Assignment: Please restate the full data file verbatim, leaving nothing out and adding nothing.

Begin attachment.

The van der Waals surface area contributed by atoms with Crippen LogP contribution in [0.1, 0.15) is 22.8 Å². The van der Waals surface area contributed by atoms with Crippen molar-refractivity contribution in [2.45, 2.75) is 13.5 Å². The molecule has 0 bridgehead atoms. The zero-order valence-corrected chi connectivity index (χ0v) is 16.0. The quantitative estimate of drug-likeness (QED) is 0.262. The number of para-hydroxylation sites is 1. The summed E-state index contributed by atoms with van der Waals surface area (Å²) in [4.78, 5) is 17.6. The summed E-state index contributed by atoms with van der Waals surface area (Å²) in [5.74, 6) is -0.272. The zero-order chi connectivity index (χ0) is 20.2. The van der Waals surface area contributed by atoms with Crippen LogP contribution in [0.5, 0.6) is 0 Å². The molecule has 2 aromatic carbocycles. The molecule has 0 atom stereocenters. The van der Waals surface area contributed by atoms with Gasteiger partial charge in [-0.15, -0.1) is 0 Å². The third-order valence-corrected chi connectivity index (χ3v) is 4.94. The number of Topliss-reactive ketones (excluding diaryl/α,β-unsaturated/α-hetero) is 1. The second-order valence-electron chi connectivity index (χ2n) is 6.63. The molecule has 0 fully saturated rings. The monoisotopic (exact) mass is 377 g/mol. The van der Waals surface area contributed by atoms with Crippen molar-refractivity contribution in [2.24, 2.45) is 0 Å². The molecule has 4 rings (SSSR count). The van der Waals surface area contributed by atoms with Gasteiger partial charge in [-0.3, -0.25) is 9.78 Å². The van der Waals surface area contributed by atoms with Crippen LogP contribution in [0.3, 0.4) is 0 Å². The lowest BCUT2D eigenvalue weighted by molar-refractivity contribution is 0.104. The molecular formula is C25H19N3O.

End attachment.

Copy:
The van der Waals surface area contributed by atoms with Crippen LogP contribution in [0.1, 0.15) is 22.8 Å². The van der Waals surface area contributed by atoms with Crippen molar-refractivity contribution in [2.45, 2.75) is 13.5 Å². The molecule has 0 bridgehead atoms. The zero-order valence-corrected chi connectivity index (χ0v) is 16.0. The quantitative estimate of drug-likeness (QED) is 0.262. The number of para-hydroxylation sites is 1. The summed E-state index contributed by atoms with van der Waals surface area (Å²) in [4.78, 5) is 17.6. The summed E-state index contributed by atoms with van der Waals surface area (Å²) in [5.74, 6) is -0.272. The zero-order chi connectivity index (χ0) is 20.2. The van der Waals surface area contributed by atoms with Crippen LogP contribution in [0.5, 0.6) is 0 Å². The molecule has 2 aromatic carbocycles. The molecule has 0 atom stereocenters. The van der Waals surface area contributed by atoms with Gasteiger partial charge in [-0.15, -0.1) is 0 Å². The third-order valence-corrected chi connectivity index (χ3v) is 4.94. The number of Topliss-reactive ketones (excluding diaryl/α,β-unsaturated/α-hetero) is 1. The second-order valence-electron chi connectivity index (χ2n) is 6.63. The molecule has 0 fully saturated rings. The monoisotopic (exact) mass is 377 g/mol. The van der Waals surface area contributed by atoms with Crippen molar-refractivity contribution in [2.24, 2.45) is 0 Å². The molecule has 4 rings (SSSR count). The van der Waals surface area contributed by atoms with Gasteiger partial charge in [-0.3, -0.25) is 9.78 Å². The van der Waals surface area contributed by atoms with Crippen LogP contribution in [0.3, 0.4) is 0 Å². The lowest BCUT2D eigenvalue weighted by molar-refractivity contribution is 0.104. The molecular formula is C25H19N3O.